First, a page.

I didn’t go to the movies for over a year, and now that I feel comfortable going again, I can’t stop going. The overpriced popcorn and Coca-Cola combination, the seventies patterned carpet, the conversations in the bathrooms after too many gasps and murmurs in the theater itself. It’s an aroma of pleasure.
I recently saw both Dune and Last Night in Soho, starring some of my favorite actors and actresses. When Timothee Chalamet first appeared on the screen in Dune, my friends and I quietly but audibly sucked in our breath, and the man next to us said, in his girliest voice, He’s soooo cute, isn’t he? as if we didn’t have the same reaction to the murderous Anya Taylor Joy in Last Night in Soho.
I swore that Last Night in Soho was directed by a woman. But, it wasn’t. The main reason I thought it was stemmed from one of the final scenes, where all the dead, faceless rapists were begging Eloise to kill Sandy. For a moment, it felt like she was going to, because Sandy was planning on killing her for knowing her secrets. But, Eloise tells the men, the voices of them, that she won’t kill Sandy. I feel like most men would have directed Eloise to kill Sandy, to be the new heroine killer we can objectify, but they didn’t do that. And so I assumed, this film must’ve been directed by a woman.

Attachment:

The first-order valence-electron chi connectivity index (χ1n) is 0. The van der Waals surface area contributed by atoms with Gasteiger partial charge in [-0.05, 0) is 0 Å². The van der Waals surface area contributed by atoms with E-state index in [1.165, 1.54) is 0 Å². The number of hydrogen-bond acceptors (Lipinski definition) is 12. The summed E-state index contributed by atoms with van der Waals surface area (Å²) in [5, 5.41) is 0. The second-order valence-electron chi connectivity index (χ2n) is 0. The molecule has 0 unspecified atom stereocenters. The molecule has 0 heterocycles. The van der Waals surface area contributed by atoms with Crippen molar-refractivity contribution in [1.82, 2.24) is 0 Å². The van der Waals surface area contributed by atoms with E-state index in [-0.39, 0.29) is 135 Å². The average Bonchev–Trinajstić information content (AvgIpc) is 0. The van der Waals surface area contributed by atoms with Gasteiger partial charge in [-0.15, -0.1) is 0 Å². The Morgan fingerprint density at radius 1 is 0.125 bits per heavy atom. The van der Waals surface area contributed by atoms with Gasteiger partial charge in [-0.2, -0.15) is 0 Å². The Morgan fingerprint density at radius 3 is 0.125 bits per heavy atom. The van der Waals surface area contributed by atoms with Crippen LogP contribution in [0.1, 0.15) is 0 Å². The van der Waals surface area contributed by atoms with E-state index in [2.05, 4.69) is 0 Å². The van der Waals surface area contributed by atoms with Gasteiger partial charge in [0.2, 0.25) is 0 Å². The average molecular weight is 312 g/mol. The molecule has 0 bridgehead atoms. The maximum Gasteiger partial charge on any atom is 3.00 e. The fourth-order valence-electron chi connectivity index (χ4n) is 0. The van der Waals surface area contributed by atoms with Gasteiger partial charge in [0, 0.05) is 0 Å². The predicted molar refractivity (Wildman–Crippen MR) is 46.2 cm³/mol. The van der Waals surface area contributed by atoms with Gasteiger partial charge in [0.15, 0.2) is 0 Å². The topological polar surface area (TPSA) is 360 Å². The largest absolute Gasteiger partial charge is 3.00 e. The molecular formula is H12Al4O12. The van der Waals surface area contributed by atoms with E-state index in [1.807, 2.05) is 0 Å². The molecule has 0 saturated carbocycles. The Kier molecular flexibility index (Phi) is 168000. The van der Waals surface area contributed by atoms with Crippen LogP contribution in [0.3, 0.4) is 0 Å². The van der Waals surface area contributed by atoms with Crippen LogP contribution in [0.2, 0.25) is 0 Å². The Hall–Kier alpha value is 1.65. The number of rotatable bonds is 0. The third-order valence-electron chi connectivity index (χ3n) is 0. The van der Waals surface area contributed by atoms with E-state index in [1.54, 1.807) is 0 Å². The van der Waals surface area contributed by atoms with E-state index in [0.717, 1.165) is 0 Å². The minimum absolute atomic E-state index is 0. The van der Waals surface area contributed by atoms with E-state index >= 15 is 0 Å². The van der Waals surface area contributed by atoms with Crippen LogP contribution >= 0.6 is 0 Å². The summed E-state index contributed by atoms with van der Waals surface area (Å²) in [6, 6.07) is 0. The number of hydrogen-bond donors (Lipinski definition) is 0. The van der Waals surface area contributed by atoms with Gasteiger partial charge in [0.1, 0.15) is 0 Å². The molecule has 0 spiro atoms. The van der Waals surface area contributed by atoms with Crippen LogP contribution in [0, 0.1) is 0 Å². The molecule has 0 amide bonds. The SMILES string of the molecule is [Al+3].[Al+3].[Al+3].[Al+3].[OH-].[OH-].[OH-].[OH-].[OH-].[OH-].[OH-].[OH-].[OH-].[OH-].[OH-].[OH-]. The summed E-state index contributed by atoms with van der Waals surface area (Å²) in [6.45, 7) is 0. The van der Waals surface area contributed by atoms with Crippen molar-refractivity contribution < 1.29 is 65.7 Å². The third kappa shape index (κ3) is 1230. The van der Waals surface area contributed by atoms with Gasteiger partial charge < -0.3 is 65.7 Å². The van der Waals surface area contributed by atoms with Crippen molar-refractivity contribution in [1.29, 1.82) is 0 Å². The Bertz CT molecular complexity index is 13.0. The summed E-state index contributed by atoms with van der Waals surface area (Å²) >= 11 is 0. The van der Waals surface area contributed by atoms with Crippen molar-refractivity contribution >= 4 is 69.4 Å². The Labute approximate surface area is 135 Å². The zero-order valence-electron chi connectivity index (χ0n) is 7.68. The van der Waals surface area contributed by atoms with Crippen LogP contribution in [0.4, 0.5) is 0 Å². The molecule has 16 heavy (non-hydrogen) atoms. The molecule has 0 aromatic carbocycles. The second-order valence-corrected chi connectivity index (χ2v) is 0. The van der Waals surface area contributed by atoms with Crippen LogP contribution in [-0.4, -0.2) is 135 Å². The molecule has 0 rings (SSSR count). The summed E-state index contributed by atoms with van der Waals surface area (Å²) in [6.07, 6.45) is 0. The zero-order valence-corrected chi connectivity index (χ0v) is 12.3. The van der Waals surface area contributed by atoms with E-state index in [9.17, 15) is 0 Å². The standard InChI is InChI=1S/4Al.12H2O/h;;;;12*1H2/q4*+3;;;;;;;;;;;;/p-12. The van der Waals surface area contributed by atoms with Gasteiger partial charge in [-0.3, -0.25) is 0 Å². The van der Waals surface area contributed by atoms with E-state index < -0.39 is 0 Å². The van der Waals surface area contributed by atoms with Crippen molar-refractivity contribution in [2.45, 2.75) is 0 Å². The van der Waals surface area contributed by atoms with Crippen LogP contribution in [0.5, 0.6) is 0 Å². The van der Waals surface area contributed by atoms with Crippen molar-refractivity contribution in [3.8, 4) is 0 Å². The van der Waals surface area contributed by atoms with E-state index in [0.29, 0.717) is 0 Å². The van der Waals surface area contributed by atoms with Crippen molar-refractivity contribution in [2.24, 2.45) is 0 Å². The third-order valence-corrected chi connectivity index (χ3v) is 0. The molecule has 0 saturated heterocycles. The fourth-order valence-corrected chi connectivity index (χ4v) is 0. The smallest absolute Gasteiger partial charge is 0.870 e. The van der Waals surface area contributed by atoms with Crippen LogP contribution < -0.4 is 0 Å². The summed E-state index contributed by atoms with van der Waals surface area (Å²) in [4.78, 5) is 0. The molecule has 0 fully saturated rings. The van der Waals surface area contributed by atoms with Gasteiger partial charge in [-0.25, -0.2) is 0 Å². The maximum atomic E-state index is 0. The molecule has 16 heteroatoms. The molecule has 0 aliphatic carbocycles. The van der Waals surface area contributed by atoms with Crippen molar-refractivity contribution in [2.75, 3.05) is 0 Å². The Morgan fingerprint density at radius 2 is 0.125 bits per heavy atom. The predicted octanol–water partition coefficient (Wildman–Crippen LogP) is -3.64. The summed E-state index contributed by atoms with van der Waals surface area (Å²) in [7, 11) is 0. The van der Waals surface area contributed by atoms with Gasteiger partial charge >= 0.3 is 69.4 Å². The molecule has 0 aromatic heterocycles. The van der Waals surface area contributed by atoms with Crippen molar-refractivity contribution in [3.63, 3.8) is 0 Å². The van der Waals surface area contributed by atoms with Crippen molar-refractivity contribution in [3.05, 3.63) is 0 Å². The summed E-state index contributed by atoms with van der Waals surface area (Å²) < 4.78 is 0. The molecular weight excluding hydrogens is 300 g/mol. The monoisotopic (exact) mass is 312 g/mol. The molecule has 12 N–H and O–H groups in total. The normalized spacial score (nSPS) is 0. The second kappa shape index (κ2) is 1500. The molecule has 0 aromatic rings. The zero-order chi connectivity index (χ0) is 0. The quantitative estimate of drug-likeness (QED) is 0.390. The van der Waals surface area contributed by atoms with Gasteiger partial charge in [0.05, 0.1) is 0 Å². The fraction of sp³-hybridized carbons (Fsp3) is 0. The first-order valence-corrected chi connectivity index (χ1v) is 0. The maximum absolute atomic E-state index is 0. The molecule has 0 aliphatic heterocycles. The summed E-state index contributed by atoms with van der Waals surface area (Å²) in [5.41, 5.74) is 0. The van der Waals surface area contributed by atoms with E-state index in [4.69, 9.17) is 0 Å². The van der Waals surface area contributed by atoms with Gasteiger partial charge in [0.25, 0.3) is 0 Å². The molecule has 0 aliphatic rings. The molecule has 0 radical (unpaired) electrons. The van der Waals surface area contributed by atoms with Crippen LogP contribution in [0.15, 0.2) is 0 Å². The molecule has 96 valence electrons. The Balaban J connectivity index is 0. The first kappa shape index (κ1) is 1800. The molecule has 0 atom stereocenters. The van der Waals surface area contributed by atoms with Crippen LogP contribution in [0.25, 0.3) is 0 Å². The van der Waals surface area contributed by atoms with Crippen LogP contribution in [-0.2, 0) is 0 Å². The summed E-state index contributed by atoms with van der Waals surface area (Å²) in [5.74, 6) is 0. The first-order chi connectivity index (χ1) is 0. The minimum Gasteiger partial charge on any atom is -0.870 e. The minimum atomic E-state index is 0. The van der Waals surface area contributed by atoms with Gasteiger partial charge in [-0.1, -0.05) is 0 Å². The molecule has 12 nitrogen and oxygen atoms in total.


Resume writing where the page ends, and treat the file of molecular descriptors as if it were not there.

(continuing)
And yet this reminds me of Margaret Atwood’s take on male fantasies. How even if we think we aren’t in one, that that’s a male fantasy in itself.
Only 10% of directors in Hollywood are women. And when you Google “transgender directors in Hollywood” a solid percentage or number doesn’t even come up. The same thing happens when you Google “women of color directors in Hollywood”.
Last Night In Soho is a fabulous representation of romanticizing the past and nostalgia, while also navigating life with mental illness.
Dune, on the other hand, is a completely different genre. Many people know the film is an adaption of Frank Herbert’s sci-fi series, beginning in the mid-’60s, of imperial forces controlling future space worlds. Viewers of the film may interpret it as another Star Wars movie of colonizers, and that’s exactly what it is supposed to be.
I’ve always been one of those audience members who likes pretty much every movie I’ve ever seen. But after being exposed to cinematic scholarship and things like feminist, queer, and critical race theory, I see more than just pretty cinematography behind the screen, which is both rewarding and unfulfilling. Sometimes I wish I could be an arrogant viewer, enjoying iconic lines in films, but we must look beyond voyeuristic pleasure, as we internalize the messages we receive from what we consume.
Dune and Last Night in Soho were both aesthetically pleasing as well as meaningful cinematic experiences. While both films are deserving of praise, they are also deserving of criticism. Yes, I love a good large popcorn with extra butter, but I also love the representation of mental illness on screen, justice in the worlds of others, and reimagined futures and realities. Both of these films offer something for everyone to take home with them to consider, besides popcorn crumbs crunching underneath their shoes.